Tesla is having to recall over two million cars in the US after the Department of Transportation’s National Highway Traffic Safety Association (NHTSA) found its Autopilot to be defective.
The company, owned by Elon Musk, launched its driver assistance system back in 2015, meaning the recall applies to almost every Tesla sold in the US since.
This ruling follows a two-year investigation into crashes that took place when Autopilot was in use, and comes three months after the NHTSA sent a special order to Tesla demanding it hand over data relating to a risky secret car configuration known as ‘Elon Mode’.
Why Is There a Tesla Autopilot Recall?
According to Tesla, Autopilot is designed to “enhance safety and convenience” behind the wheel. It can help with actions like acceleration, steering, and braking but still requires input from the driver.
This is where the driving monitoring system comes in, as a safety feature to check things like whether the driver is paying attention and has their hands on the wheel.
According to the NHTSA, this recall is down to an issue with Autopilot’s monitoring system.
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Earlier this week, Tesla defended the safety of its Autopilot in a post on X/Twitter. It stated that “safety metrics are emphatically stronger when Autopilot is engaged than when not engaged” and that “the data is clear: the more automation technology offered to support the driver, the safer the driver and other road users.”
After disagreeing with the NHTSA’s analysis, Tesla has since gone on to concede that the system “may not be sufficient to prevent driver misuse”.
It went on to state that it would provide a software update that will “incorporate additional controls and alerts to those already existing on affected vehicles to further encourage the driver to adhere to their continuous driving responsibility whenever Autosteer is engaged.”
Which Tesla Models are Affected? How to Check if Your Tesla Has Been Recalled
As we've said, the 2023 Tesla recall applies to every model delivered since 2015 – or pretty much every Tesla on US roads right now.
However, to be more specific, Tesla has issued a recall notice for the following models:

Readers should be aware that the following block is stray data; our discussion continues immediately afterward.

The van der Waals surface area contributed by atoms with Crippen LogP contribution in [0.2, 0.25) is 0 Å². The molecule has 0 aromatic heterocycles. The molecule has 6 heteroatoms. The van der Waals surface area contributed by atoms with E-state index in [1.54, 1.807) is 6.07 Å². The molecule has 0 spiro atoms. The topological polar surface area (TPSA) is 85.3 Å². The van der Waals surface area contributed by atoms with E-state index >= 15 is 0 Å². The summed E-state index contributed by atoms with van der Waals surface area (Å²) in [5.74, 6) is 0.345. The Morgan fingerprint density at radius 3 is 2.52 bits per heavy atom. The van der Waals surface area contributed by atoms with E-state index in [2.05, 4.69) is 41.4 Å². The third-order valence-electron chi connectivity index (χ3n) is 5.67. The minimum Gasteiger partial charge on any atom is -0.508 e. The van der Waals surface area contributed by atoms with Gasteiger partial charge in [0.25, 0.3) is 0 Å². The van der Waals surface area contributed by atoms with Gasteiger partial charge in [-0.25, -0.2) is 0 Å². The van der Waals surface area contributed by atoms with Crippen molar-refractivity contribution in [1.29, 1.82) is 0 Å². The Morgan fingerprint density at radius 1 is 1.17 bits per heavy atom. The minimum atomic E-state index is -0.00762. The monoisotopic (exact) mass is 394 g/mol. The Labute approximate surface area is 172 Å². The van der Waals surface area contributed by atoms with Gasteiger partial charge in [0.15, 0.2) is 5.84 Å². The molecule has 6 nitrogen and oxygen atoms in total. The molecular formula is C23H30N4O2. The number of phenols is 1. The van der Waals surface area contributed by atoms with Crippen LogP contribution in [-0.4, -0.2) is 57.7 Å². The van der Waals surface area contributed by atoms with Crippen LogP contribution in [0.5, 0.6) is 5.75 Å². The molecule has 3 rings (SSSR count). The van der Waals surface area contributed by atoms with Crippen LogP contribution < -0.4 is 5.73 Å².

- Tesla Model S
- Tesla Model X
- Tesla Model 3
- Tesla Model Y
If you're still unsure if your vehicle is affected, you can check if your Tesla has been recalled by running your VIN through Tesla's recall search.
Despite being referred to as a recall by regulators, drivers of affected cars will not need to visit a dealership or garage to have their software updated. Rather, Tesla has confirmed the update will take place ‘over-the-air’.
The update will include a number of changes to Autopilot, including amplifying alerts on the car's user interface, simplifying Autosteer engagement/disengagement, and a new system whereby drivers will be blocked from using Autosteer is they fail to prove they are using it and driving responsibly.
Tesla Recall Background: Over 900 Tesla Autopilot Crashes Reported
This recall comes following a two-year investigation into Tesla collisions, sparked by its cars “[ploughing] into the rear” of a parked fire engine and parked police car on two separate occasions. It’s said that either Autopilot or a system called Traffic Aware Cruise Control were active just prior to the crashes.
These were only a couple of examples among a list of 11 cases that initially prompted the investigation. Following this, the NHTSA has since reviewed 956 collisions where Autopilot was alleged to have been in use.
Referencing the recent ruling, the NHTSA explained “Automated technology holds great promise for improving safety but only when it is deployed responsibly”. It also confirmed that it would continue to monitor Tesla’s software following this latest update.
Whistleblower Safety Concerns
This ruling follows a recent whistleblower report from the BBC in which a former Tesla employee spoke out about safety concerns around the vehicles.
Lukasz Krupski had leaked data, including customer complaints relating to Tesla’s braking and self-driving software, after his attempts to highlight concerns internally were ignored.
Krupski told the BBC “I don't think the hardware is ready and the software is ready. It affects all of us because we are essentially experiments on public roads. So even if you don't have a Tesla, your children still walk on the footpath.”
Tesla has not yet responded to Mr Krupski’s claims.